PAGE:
Bail house kids costing taxpayer $78,000 for an average stay

 

THE AVERAGE stay of a young person at a bail house in Townsville costs taxpayers $78,000, shocking new figures have revealed.

It comes as the State Government initiative comes under sustained criticism, with the LNP branding it an "obscene waste" of money.

Figures released by the State Government showed 59 young people stayed a total of 1801 nights across Townsville's two bail houses in 2018/19, meaning a single teenager spent about 30 days at the facility.

An independent review of the State Government's Supervised Community Accommodation program, released by right to information, revealed it was costing taxpayers $2600 a day to house one teenager in a bail house.

Queensland Leader of the Opposition Deb Frecklington has promised to shut down bail houses if the LNP is elected. (AAP Image/Jono Searle)
Queensland Leader of the Opposition Deb Frecklington has promised to shut down bail houses if the LNP is elected. (AAP Image/Jono Searle)

 

By those estimates, taxpayers would be billed $78,000 for an average stay by a young person at a Townsville bail house. The total bill for 2018/19 would be about $4.68 million.

Opposition Leader Deb Frecklington called it an "obscene waste" of taxpayer money on a "failed experiment".

"Teenage thugs are ruling the streets of Townsville because Annastacia Palaszczuk's juvenile crime policies are failing," she said.

A State Government spokeswoman defended the bail houses, saying many of the young children who stayed there were homeless, had no family support, or experienced significant trauma.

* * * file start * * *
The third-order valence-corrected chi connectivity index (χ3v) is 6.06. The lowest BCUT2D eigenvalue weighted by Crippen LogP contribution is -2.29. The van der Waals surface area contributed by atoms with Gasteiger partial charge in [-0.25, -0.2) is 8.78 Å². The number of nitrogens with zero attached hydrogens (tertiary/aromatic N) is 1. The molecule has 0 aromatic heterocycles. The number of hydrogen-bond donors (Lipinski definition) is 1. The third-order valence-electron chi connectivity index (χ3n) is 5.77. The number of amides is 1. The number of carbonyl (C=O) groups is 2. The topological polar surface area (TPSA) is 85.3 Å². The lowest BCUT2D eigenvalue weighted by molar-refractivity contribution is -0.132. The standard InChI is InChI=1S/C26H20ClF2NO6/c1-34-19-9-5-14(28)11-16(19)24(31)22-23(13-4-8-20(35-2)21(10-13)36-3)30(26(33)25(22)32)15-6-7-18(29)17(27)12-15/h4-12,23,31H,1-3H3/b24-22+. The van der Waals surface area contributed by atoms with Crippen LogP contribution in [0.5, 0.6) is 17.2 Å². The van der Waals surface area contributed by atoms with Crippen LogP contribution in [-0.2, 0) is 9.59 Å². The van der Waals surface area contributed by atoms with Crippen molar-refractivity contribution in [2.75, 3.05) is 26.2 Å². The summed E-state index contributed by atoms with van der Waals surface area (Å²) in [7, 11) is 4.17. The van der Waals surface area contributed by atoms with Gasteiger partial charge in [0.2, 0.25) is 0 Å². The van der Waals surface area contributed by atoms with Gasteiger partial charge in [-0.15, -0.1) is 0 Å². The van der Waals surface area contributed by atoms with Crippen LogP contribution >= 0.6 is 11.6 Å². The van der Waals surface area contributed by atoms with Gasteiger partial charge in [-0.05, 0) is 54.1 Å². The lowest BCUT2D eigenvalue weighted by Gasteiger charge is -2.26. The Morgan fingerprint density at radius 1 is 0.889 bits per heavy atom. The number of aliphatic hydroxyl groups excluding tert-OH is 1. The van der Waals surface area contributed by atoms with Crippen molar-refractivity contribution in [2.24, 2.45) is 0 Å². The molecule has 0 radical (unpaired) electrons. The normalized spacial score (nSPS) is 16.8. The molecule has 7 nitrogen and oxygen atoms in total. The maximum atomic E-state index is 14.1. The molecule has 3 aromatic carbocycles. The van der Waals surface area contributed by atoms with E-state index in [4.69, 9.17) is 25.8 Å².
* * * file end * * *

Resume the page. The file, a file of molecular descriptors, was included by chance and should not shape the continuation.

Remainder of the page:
"We do not want to see these young people back on the streets offending - we are committed to keeping the community safe," she said.

"The cost of reoffending to the community is very high and victims of crime would say "too high" and we have a duty to the community to do everything we can to reduce youth crime in Townsville.

"We must also consider avoided court costs, the costs of supervised community orders and the costs of police interactions if young people are not being properly supported and supervised."

Bail houses were viewed as a means to address overcrowding in youth detention centres by reducing Queensland's rate of youth on remand, which consistently sits above 80 per cent.

The State Government has set aside $12-$13 million on bail houses to be spent every year until the end of the 2023 financial year.

The Townsville Bulletin last week revealed a total eight kids had committed new offences while living in the local bail houses in 2018/19.

Children living at the facilities also committed 317 curfew breaches, significantly more than the children in Logan (47) and Carbrook (62).



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